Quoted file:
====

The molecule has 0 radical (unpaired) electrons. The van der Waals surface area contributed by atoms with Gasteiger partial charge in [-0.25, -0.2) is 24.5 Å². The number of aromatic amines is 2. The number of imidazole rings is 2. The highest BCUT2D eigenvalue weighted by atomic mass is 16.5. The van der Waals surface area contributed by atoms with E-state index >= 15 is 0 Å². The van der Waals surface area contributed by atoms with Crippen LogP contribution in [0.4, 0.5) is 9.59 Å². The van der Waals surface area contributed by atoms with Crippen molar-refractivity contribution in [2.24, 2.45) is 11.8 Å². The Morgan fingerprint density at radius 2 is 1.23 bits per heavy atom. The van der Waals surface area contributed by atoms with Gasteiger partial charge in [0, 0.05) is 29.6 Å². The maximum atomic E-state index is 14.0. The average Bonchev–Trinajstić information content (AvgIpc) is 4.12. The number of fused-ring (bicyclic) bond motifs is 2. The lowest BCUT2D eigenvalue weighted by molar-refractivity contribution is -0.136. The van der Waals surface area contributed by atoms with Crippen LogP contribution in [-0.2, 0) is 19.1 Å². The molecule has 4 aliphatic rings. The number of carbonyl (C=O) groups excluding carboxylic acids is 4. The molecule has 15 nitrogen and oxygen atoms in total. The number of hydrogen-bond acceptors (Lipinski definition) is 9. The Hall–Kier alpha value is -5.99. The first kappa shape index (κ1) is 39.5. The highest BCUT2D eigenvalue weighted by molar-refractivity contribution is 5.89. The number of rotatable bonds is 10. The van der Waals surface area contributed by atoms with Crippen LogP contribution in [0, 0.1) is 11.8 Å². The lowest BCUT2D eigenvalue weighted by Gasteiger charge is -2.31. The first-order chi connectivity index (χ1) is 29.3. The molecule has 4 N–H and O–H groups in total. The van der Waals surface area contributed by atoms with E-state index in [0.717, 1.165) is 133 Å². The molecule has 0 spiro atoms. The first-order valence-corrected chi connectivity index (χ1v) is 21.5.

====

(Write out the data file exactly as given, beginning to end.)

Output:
The molecule has 0 radical (unpaired) electrons. The van der Waals surface area contributed by atoms with Gasteiger partial charge in [-0.25, -0.2) is 24.5 Å². The number of aromatic amines is 2. The number of imidazole rings is 2. The highest BCUT2D eigenvalue weighted by atomic mass is 16.5. The van der Waals surface area contributed by atoms with E-state index >= 15 is 0 Å². The van der Waals surface area contributed by atoms with Crippen LogP contribution in [0.4, 0.5) is 9.59 Å². The van der Waals surface area contributed by atoms with Crippen molar-refractivity contribution in [2.24, 2.45) is 11.8 Å². The Morgan fingerprint density at radius 2 is 1.23 bits per heavy atom. The van der Waals surface area contributed by atoms with Gasteiger partial charge in [0, 0.05) is 29.6 Å². The maximum atomic E-state index is 14.0. The average Bonchev–Trinajstić information content (AvgIpc) is 4.12. The number of fused-ring (bicyclic) bond motifs is 2. The lowest BCUT2D eigenvalue weighted by molar-refractivity contribution is -0.136. The van der Waals surface area contributed by atoms with Crippen LogP contribution in [-0.2, 0) is 19.1 Å². The molecule has 4 aliphatic rings. The number of carbonyl (C=O) groups excluding carboxylic acids is 4. The molecule has 15 nitrogen and oxygen atoms in total. The number of hydrogen-bond acceptors (Lipinski definition) is 9. The Hall–Kier alpha value is -5.99. The first kappa shape index (κ1) is 39.5. The highest BCUT2D eigenvalue weighted by molar-refractivity contribution is 5.89. The number of rotatable bonds is 10. The van der Waals surface area contributed by atoms with Crippen LogP contribution in [0, 0.1) is 11.8 Å². The lowest BCUT2D eigenvalue weighted by Gasteiger charge is -2.31. The first-order chi connectivity index (χ1) is 29.3. The molecule has 4 N–H and O–H groups in total. The van der Waals surface area contributed by atoms with E-state index in [0.717, 1.165) is 133 Å². The molecule has 0 spiro atoms. The first-order valence-corrected chi connectivity index (χ1v) is 21.5.